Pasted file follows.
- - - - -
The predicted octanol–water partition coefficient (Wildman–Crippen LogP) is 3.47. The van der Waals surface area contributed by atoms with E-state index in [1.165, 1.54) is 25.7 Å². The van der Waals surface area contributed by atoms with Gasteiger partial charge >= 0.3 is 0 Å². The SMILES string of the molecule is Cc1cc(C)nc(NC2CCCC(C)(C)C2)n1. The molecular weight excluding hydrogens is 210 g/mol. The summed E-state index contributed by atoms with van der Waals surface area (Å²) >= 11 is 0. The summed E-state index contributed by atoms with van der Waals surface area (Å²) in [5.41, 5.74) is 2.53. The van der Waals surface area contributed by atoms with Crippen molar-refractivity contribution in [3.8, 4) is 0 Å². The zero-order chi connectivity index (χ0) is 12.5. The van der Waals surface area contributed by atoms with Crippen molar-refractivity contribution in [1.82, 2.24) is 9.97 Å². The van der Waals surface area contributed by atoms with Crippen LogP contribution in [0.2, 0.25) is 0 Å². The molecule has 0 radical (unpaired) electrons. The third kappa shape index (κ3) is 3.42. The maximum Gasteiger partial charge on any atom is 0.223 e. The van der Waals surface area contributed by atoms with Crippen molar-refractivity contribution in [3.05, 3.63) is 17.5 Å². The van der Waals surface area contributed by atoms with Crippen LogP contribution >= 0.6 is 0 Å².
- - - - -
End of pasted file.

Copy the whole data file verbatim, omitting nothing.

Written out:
The predicted octanol–water partition coefficient (Wildman–Crippen LogP) is 3.47. The van der Waals surface area contributed by atoms with E-state index in [1.165, 1.54) is 25.7 Å². The van der Waals surface area contributed by atoms with Gasteiger partial charge >= 0.3 is 0 Å². The SMILES string of the molecule is Cc1cc(C)nc(NC2CCCC(C)(C)C2)n1. The molecular weight excluding hydrogens is 210 g/mol. The summed E-state index contributed by atoms with van der Waals surface area (Å²) >= 11 is 0. The summed E-state index contributed by atoms with van der Waals surface area (Å²) in [5.41, 5.74) is 2.53. The van der Waals surface area contributed by atoms with Crippen molar-refractivity contribution in [3.8, 4) is 0 Å². The zero-order chi connectivity index (χ0) is 12.5. The van der Waals surface area contributed by atoms with Crippen molar-refractivity contribution in [1.82, 2.24) is 9.97 Å². The van der Waals surface area contributed by atoms with Crippen LogP contribution in [0.2, 0.25) is 0 Å². The molecule has 0 radical (unpaired) electrons. The third kappa shape index (κ3) is 3.42. The maximum Gasteiger partial charge on any atom is 0.223 e. The van der Waals surface area contributed by atoms with Crippen molar-refractivity contribution in [3.05, 3.63) is 17.5 Å². The van der Waals surface area contributed by atoms with Crippen LogP contribution >= 0.6 is 0 Å².